# Interpretation of population-level effects in brms -- probit models

I’m new to brms and especially interested in the Probit models for the analysis of Likert items and Likert scales data. I went through previous threads but could not find a clear answer to the following question.

I would like to interpret population-level effects: point estimates of b coefficients and their credible intervals. I understand that the values reported by the analysis are standard-deviation units, but I’m straggling to figure out: (i) what these standard deviations represent and (ii) if there is an easy way to transform these estimates back to the original scale.

For example, consider the analysis of people opinions about funding stem-cell research (in the tutorial of Burkner and Vuorre). For the first analysis presented in the tutorial (rating ~ 1 + belief), the estimates of the two b coefficients are -0.24, 95% CI [-0.43, -0.06] and 0.31, 95% CI [0.13, 0.50], respectively. However, I am not sure which standard deviation these numbers refer to. How could we transform these values into the units of the original scale, where ratings range from 1 to 4?

I would like to communicate such results to an audience of non-experts and provide some clear intuition. I know that the conditional_effects function allows for showing credible intervals in the original scale for each individual group. How can we do the same for contrasts, e.g., difference in ratings between liberals and moderates? Is there something wrong in this logic that I miss?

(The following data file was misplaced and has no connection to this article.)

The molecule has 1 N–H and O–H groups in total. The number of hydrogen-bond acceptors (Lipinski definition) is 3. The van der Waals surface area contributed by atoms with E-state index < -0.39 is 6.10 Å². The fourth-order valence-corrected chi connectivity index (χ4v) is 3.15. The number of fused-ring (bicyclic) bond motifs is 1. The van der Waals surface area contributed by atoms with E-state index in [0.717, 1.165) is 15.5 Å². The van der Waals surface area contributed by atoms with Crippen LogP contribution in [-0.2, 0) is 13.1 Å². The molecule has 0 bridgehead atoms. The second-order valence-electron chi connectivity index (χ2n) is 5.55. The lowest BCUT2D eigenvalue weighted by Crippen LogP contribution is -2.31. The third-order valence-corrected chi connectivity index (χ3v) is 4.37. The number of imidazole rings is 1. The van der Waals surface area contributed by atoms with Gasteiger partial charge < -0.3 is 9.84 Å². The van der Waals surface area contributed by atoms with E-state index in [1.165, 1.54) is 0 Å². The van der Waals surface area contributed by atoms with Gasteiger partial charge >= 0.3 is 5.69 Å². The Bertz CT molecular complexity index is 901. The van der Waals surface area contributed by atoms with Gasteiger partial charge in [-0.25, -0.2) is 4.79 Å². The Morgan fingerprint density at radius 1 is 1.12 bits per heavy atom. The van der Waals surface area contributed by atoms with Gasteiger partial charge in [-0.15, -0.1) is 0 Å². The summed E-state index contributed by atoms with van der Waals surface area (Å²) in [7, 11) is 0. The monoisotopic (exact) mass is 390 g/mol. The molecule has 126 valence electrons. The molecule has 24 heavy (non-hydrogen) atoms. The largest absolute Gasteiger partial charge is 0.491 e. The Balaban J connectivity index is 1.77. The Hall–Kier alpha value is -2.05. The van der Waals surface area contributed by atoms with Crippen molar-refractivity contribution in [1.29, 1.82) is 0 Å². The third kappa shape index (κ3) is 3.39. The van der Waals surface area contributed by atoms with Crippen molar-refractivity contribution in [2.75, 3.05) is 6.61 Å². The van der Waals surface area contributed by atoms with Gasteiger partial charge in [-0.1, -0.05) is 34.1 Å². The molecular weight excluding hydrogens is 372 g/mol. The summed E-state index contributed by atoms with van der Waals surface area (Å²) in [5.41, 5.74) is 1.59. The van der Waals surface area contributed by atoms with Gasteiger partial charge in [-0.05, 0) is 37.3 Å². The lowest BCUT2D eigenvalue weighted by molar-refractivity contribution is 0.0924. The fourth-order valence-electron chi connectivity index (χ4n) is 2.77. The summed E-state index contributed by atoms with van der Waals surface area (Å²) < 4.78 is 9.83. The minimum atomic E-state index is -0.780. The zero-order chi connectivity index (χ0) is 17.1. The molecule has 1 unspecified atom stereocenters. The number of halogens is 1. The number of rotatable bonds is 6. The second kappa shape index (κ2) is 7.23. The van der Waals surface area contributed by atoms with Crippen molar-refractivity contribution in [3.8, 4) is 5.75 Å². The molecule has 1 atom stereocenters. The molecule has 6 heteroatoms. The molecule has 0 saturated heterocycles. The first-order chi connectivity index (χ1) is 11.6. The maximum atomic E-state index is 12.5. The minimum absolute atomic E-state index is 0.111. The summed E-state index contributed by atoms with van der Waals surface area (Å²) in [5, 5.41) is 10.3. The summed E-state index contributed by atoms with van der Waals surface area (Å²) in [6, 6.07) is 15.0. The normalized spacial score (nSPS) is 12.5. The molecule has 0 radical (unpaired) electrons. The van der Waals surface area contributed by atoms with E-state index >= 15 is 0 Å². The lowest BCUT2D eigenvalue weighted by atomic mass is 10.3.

Hi @fanis,

The effects you mention describe effects on the latent continuous variable assumed to underlie the ordered responses. With a probit link, the latent variable is a standard normal variable, and therefore the effects are on that standard deviation. You can’t go back from that to the 1-4 scale, which is not continuous. It should be sufficient to explain to your audience that the coefficients are on the latent variable, because it directly describes the predicted response probabilities.

An alternative is to describe the implied changes in probabilities at each response category as a function of the predictors. That is, you can obtain the predicted probabilities of each response category at different levels of your predictors, and then take their differences. For example, for a simple model with a single binary predictor and 4 levels of the response variable, this would give you four contrasts. If you have example data and code I might be able to put together an example of that if it sounds reasonable. A downside of it is that then you have four “effects” (and it will lead directly to thinking about category specific effects as described e.g. in the manuscript) to describe to your audience.

Does that help?

Thank you @matti. You are right. I should rather try to explain the role of the latent variable.
(visualizing its distribution over the estimated thresholds might give some good intuition).